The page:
As with most things, there is no 'one way' to play drums and no 'one size fits all' way of teaching drums. Below are a few of my thoughts and observations from watching people learn.
Making a noise (or preferably, a beat!)
The first thing I usually do is ask people to have a hit and show me anything that they can play. Some people are happy to play a few beats that they remember learning in school, others say they don't know anything and are too shy to hit the drums at all.
If people do play something, it is a good opportunity to observe their natural hitting style, technique, sound, rhythmic knowledge, and coordination.
If the student doesn't have any ideas, and we are luckily enough to have more than one drum kit in the teaching space, I like to just start playing a few simple ideas and getting them to copy. Then low and behold within a few minutes, they are up and playing a beat. Playing drums is not hard.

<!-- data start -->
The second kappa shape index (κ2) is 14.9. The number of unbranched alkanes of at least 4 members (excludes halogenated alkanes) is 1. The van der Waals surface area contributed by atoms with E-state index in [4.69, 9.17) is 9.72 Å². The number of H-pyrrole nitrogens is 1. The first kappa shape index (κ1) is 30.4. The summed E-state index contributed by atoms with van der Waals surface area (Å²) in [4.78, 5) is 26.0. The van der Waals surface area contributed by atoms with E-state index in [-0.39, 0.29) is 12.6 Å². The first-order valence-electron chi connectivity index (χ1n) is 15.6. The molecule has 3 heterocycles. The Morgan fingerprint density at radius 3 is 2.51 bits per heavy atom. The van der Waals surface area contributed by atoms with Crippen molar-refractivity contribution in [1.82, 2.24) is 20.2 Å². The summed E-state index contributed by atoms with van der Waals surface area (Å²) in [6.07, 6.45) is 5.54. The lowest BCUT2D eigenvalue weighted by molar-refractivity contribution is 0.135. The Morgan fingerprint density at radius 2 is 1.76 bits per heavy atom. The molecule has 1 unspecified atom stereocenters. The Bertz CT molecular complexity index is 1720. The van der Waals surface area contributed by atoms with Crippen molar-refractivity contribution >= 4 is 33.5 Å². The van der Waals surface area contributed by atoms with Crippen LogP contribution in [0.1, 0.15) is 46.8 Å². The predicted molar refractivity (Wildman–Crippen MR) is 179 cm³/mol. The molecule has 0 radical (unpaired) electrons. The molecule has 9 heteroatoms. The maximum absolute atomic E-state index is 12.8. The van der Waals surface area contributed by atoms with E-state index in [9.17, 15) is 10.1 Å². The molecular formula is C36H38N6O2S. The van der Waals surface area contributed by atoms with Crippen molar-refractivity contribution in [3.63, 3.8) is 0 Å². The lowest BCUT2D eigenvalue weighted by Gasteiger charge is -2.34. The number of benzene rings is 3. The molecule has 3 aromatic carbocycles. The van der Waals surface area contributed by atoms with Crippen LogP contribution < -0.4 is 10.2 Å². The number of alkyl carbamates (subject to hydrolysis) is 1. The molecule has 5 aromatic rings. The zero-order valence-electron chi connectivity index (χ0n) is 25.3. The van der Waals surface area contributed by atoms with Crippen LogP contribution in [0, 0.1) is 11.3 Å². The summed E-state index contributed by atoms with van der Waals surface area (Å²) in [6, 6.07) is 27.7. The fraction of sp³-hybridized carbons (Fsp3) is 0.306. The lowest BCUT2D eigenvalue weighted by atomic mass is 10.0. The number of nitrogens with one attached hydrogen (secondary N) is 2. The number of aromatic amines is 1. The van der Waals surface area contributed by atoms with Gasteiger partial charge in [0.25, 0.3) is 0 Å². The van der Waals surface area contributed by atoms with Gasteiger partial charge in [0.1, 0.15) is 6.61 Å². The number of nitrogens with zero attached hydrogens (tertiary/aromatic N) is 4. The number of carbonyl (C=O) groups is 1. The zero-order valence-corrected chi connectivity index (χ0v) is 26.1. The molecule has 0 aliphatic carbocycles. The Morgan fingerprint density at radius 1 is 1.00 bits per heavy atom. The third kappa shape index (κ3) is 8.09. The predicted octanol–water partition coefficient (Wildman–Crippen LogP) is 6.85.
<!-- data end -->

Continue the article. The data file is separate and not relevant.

What does the student want to achieve? Sometimes they know, often they don't -in which case the teacher has to decide a direction for lessons.
Talk about favourite songs, bands, or drummers in the hope of unearthing a direction that is going to bring the student satisfaction.
If they don't have any ideas, the default direction for me is usually rock/pop drumming which is the way the 'Essential Beats and Songs' drum course is structured. It attempts to covers everything that is required for pop/rock drumming, increasing the students skill base and control as it progresses.